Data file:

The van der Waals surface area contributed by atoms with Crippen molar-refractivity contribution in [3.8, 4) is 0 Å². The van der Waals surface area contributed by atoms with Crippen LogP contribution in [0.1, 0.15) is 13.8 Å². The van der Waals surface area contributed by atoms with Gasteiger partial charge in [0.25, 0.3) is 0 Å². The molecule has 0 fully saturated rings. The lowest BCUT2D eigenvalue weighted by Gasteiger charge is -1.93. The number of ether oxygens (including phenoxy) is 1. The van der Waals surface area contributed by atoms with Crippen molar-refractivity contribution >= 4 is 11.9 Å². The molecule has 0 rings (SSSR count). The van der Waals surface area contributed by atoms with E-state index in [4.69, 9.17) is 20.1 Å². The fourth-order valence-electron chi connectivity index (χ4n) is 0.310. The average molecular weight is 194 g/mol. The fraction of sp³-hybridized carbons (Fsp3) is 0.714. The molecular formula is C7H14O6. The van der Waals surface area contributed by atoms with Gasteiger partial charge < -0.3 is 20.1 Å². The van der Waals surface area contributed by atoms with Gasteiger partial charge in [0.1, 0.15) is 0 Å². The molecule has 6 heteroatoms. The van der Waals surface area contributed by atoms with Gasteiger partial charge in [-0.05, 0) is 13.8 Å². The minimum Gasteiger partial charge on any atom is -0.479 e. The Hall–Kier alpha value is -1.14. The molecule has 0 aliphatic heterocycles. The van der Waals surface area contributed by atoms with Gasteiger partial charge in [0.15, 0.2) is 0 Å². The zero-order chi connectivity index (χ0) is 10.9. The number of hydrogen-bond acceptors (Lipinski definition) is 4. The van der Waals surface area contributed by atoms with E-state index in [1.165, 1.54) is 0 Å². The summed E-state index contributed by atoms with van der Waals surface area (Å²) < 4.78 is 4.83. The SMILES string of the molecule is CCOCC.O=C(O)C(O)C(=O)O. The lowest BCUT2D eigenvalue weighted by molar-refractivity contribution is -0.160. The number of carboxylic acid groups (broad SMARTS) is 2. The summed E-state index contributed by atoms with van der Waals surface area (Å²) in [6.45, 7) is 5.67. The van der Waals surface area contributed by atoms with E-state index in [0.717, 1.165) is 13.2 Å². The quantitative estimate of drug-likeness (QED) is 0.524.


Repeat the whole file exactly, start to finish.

The van der Waals surface area contributed by atoms with Crippen molar-refractivity contribution in [3.8, 4) is 0 Å². The van der Waals surface area contributed by atoms with Crippen LogP contribution in [0.1, 0.15) is 13.8 Å². The van der Waals surface area contributed by atoms with Gasteiger partial charge in [0.25, 0.3) is 0 Å². The molecule has 0 fully saturated rings. The lowest BCUT2D eigenvalue weighted by Gasteiger charge is -1.93. The number of ether oxygens (including phenoxy) is 1. The van der Waals surface area contributed by atoms with Crippen molar-refractivity contribution >= 4 is 11.9 Å². The molecule has 0 rings (SSSR count). The van der Waals surface area contributed by atoms with E-state index in [4.69, 9.17) is 20.1 Å². The fourth-order valence-electron chi connectivity index (χ4n) is 0.310. The average molecular weight is 194 g/mol. The fraction of sp³-hybridized carbons (Fsp3) is 0.714. The molecular formula is C7H14O6. The van der Waals surface area contributed by atoms with Gasteiger partial charge < -0.3 is 20.1 Å². The van der Waals surface area contributed by atoms with Gasteiger partial charge in [0.1, 0.15) is 0 Å². The molecule has 6 heteroatoms. The van der Waals surface area contributed by atoms with Gasteiger partial charge in [-0.05, 0) is 13.8 Å². The minimum Gasteiger partial charge on any atom is -0.479 e. The Hall–Kier alpha value is -1.14. The molecule has 0 aliphatic heterocycles. The van der Waals surface area contributed by atoms with Gasteiger partial charge in [0.15, 0.2) is 0 Å². The zero-order chi connectivity index (χ0) is 10.9. The number of hydrogen-bond acceptors (Lipinski definition) is 4. The van der Waals surface area contributed by atoms with E-state index in [1.165, 1.54) is 0 Å². The summed E-state index contributed by atoms with van der Waals surface area (Å²) < 4.78 is 4.83. The SMILES string of the molecule is CCOCC.O=C(O)C(O)C(=O)O. The lowest BCUT2D eigenvalue weighted by molar-refractivity contribution is -0.160. The number of carboxylic acid groups (broad SMARTS) is 2. The summed E-state index contributed by atoms with van der Waals surface area (Å²) in [6.45, 7) is 5.67. The van der Waals surface area contributed by atoms with E-state index in [0.717, 1.165) is 13.2 Å². The quantitative estimate of drug-likeness (QED) is 0.524.